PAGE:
Radio Free Oklahoma

The Spy

I like the radio. It’s my favorite type of media. The idea that there are transmissions all around me, waiting to be picked out of the air and decoded has always kind of felt like magic. I remember lying in bed as a kid with a tiny boombox right next to my head, listening to the radio all night super softly (I didn’t have headphones at that point, and my folks had a strict 10 pm lights out policy). I had no standards, I loved everything. Casey Kasem, AM talk radio out of Chicago, Larry King, Dr. Demento, classic rock, public radio, oldies, jazz…I listened to everything, and I loved it.

As I got older and discovered my parents record collections, my taste became more selective. I wanted there to be a station that played the music I was discovering- new wave, punk, the early days of indie rock. I heard about The Spy from a friend in 7th grade, and spent several months (and thousands of antenna configurations) listening and trying to listen to the fuzzy signal out of Stillwater. (“HEY, COLLEGE RADIO! I’ve read about this in books!”)

The radio landscape of OKC makes it hard for me to love radio. I am fast becoming an ipod and NPR guy. Even KOMA, which for years was an oasis of 60s soul and psychedellic gems has become another of several places to listen to The Eagles. That’s why I was very happy that The Spy came back from the dead yet again. This latest version has proven to be the best ever. I loved the amateur “lets put on a show” spirit, the fact that you could turn on your radio on a friday evening and hear classic Rockabilly one moment and turn it on a few hours later and hear crazy post punk noise, the support for local music and local businesses, crazy/brilliant programming decisions (chinese rock live from Shanghai, for example). The whole thing clearly was a labor of love, and as someone with a crazy labor of love of my own, I really respect that. It’s really nice to see people do what they love in exactly the way they want to do it and succeed.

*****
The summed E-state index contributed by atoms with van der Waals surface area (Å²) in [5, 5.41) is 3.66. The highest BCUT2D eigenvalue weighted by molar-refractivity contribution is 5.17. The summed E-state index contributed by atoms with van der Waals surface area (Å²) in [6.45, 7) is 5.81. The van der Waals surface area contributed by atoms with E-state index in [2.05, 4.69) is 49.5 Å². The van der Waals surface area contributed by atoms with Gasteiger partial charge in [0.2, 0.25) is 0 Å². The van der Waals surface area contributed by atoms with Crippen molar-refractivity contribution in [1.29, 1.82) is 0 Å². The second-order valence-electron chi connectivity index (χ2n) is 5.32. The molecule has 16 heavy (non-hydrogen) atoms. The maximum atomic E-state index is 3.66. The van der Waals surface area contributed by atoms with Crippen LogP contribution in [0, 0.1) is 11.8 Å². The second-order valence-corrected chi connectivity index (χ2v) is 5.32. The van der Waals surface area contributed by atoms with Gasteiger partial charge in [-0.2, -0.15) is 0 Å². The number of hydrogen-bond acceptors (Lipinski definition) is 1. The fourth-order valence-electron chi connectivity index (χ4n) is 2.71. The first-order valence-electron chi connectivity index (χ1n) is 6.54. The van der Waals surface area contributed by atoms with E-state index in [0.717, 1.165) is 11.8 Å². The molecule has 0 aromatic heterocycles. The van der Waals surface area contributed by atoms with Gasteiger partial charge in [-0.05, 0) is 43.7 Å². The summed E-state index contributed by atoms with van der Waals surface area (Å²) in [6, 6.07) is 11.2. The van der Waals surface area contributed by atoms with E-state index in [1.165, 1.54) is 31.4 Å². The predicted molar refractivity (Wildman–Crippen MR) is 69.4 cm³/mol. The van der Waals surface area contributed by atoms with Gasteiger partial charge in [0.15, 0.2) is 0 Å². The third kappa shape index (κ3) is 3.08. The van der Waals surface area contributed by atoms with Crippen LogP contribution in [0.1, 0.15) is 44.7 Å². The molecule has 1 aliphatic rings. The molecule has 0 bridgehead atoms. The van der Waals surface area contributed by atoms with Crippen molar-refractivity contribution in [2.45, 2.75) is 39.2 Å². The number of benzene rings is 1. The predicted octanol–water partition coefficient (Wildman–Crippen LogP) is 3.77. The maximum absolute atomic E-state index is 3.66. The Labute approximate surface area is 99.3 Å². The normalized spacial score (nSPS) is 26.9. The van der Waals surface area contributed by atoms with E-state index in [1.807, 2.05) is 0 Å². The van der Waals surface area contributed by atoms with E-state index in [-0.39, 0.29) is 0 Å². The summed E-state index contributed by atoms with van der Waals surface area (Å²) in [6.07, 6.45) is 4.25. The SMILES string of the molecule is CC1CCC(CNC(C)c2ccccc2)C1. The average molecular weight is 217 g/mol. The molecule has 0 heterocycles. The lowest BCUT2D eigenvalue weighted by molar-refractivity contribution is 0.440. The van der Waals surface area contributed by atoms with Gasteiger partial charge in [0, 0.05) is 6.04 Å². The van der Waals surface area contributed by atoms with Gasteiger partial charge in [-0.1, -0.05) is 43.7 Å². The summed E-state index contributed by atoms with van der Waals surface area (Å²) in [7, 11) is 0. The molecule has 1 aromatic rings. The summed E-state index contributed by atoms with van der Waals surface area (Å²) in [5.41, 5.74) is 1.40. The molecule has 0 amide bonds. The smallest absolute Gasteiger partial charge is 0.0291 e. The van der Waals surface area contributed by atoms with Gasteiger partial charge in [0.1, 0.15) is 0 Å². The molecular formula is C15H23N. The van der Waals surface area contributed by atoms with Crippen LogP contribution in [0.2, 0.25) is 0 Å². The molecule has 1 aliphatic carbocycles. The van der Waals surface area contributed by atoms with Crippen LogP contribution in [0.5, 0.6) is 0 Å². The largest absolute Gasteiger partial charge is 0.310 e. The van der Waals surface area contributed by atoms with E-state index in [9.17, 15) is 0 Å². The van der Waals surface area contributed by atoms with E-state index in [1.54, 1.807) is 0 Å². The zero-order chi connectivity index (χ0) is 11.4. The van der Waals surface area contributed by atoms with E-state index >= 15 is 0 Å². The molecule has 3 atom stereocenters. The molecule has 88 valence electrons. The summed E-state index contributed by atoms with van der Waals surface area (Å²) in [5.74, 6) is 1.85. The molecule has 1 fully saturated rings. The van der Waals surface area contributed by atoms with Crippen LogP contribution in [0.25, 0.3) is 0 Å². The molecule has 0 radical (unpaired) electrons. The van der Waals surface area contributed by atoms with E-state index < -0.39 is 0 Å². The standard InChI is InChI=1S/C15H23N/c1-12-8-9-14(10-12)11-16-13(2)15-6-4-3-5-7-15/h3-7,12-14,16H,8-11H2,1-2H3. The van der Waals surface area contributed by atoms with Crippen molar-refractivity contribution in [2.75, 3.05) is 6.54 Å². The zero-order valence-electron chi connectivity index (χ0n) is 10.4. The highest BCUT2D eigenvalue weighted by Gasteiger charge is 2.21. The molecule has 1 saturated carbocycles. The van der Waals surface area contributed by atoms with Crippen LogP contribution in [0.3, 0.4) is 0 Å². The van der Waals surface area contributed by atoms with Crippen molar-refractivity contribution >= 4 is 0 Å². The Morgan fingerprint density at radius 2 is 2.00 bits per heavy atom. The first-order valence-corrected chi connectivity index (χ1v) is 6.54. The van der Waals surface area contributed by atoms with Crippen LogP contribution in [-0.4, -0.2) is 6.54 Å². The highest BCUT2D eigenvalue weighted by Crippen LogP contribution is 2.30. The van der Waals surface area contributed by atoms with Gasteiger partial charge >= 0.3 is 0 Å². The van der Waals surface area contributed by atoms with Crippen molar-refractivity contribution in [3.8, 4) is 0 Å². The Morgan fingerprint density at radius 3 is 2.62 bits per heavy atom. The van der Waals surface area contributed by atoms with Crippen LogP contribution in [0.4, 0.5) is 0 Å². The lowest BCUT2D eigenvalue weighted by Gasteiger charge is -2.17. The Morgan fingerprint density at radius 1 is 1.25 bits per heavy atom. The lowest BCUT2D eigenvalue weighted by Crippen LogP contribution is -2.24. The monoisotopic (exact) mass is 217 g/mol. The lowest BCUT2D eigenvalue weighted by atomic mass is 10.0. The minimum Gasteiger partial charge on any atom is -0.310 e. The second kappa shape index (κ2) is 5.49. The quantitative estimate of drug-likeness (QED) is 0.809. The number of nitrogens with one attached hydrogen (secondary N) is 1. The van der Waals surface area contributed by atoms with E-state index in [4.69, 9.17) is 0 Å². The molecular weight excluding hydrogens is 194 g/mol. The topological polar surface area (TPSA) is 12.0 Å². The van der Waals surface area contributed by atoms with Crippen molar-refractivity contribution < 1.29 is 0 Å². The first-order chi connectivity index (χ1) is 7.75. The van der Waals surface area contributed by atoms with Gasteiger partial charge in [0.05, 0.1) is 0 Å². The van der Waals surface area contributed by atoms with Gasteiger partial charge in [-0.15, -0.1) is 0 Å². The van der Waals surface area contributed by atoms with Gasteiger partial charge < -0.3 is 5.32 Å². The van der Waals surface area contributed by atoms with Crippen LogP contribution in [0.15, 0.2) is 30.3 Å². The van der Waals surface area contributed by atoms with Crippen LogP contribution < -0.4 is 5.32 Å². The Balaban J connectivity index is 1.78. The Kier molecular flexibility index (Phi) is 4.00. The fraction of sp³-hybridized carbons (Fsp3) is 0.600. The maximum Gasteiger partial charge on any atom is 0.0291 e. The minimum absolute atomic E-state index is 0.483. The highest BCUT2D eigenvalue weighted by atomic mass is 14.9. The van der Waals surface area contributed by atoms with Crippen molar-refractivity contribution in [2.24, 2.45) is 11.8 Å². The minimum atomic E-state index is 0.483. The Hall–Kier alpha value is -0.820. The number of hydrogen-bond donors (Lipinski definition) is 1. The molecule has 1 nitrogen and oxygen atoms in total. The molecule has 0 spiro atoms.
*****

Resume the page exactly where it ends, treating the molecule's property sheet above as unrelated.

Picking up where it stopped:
That’s why I was doubly disappointed to see that the owners of the station had pulled the plug on The Spy again; the new wrinkle is that instead of killing it and staking their hopes on reggaeton like last time, they noticed that there was some profit potential here and decided to replace it with an automated sound-alike station; the format is similar, the name is the same, but something’s off.

Something I’ve observed over my 28 years is that you can’t co-opt someone else’s dream. Like an old suit, you can squeeze yourself into it, but it’ll never fit right. In the absence of feeling, all creative endeavors fail. I suspect the people currently managing the radio frequency 105.3 don’t see it as a creative endeavor at all, which is why it’s not going to last long in its current form. The Spy continues online in an unmolested form, but I feel like something is missing there, too. The magic of the radio, the thing that makes it special and different from your CD collection or podcasting or a cassette deck, is that it’s literally in the air. You can stumble on it accidentally, catch a snippet of something revolutionary in the static and be changed forever. I want The Spy to be in the air around us. That’s where it belongs.

(c) Colin Newman All rights reserved.

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